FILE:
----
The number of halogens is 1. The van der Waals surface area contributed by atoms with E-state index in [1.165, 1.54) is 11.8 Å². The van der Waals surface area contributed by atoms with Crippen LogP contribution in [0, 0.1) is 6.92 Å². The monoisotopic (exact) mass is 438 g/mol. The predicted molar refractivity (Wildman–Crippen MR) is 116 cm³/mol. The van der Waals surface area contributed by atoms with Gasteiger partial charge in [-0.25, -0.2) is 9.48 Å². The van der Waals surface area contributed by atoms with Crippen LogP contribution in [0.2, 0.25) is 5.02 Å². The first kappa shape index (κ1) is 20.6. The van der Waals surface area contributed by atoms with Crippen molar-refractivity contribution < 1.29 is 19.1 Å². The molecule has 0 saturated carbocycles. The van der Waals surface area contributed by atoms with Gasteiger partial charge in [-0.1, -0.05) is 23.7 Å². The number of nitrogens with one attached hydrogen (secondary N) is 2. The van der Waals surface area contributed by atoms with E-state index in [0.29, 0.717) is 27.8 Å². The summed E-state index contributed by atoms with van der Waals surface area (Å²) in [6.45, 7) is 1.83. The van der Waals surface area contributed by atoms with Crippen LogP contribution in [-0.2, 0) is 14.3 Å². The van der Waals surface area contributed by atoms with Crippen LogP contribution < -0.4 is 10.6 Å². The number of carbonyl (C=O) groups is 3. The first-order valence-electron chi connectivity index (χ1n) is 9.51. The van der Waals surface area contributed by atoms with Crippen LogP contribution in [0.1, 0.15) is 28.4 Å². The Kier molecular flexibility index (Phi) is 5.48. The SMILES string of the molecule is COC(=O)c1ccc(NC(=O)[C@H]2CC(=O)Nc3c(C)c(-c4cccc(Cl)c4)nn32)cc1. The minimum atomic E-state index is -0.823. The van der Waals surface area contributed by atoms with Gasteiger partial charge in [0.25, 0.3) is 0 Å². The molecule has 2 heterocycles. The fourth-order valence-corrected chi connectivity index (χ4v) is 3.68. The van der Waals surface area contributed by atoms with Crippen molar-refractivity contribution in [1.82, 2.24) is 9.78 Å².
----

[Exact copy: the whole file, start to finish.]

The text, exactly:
The number of halogens is 1. The van der Waals surface area contributed by atoms with E-state index in [1.165, 1.54) is 11.8 Å². The van der Waals surface area contributed by atoms with Crippen LogP contribution in [0, 0.1) is 6.92 Å². The monoisotopic (exact) mass is 438 g/mol. The predicted molar refractivity (Wildman–Crippen MR) is 116 cm³/mol. The van der Waals surface area contributed by atoms with Gasteiger partial charge in [-0.25, -0.2) is 9.48 Å². The van der Waals surface area contributed by atoms with Crippen LogP contribution in [0.2, 0.25) is 5.02 Å². The first kappa shape index (κ1) is 20.6. The van der Waals surface area contributed by atoms with Crippen molar-refractivity contribution < 1.29 is 19.1 Å². The molecule has 0 saturated carbocycles. The van der Waals surface area contributed by atoms with Gasteiger partial charge in [-0.1, -0.05) is 23.7 Å². The number of nitrogens with one attached hydrogen (secondary N) is 2. The van der Waals surface area contributed by atoms with E-state index in [0.29, 0.717) is 27.8 Å². The summed E-state index contributed by atoms with van der Waals surface area (Å²) in [6.45, 7) is 1.83. The van der Waals surface area contributed by atoms with Crippen LogP contribution in [-0.2, 0) is 14.3 Å². The van der Waals surface area contributed by atoms with Crippen LogP contribution < -0.4 is 10.6 Å². The number of carbonyl (C=O) groups is 3. The first-order valence-electron chi connectivity index (χ1n) is 9.51. The van der Waals surface area contributed by atoms with Crippen LogP contribution in [0.1, 0.15) is 28.4 Å². The Kier molecular flexibility index (Phi) is 5.48. The SMILES string of the molecule is COC(=O)c1ccc(NC(=O)[C@H]2CC(=O)Nc3c(C)c(-c4cccc(Cl)c4)nn32)cc1. The minimum atomic E-state index is -0.823. The van der Waals surface area contributed by atoms with Gasteiger partial charge in [0.25, 0.3) is 0 Å². The molecule has 2 heterocycles. The fourth-order valence-corrected chi connectivity index (χ4v) is 3.68. The van der Waals surface area contributed by atoms with Crippen molar-refractivity contribution in [1.82, 2.24) is 9.78 Å².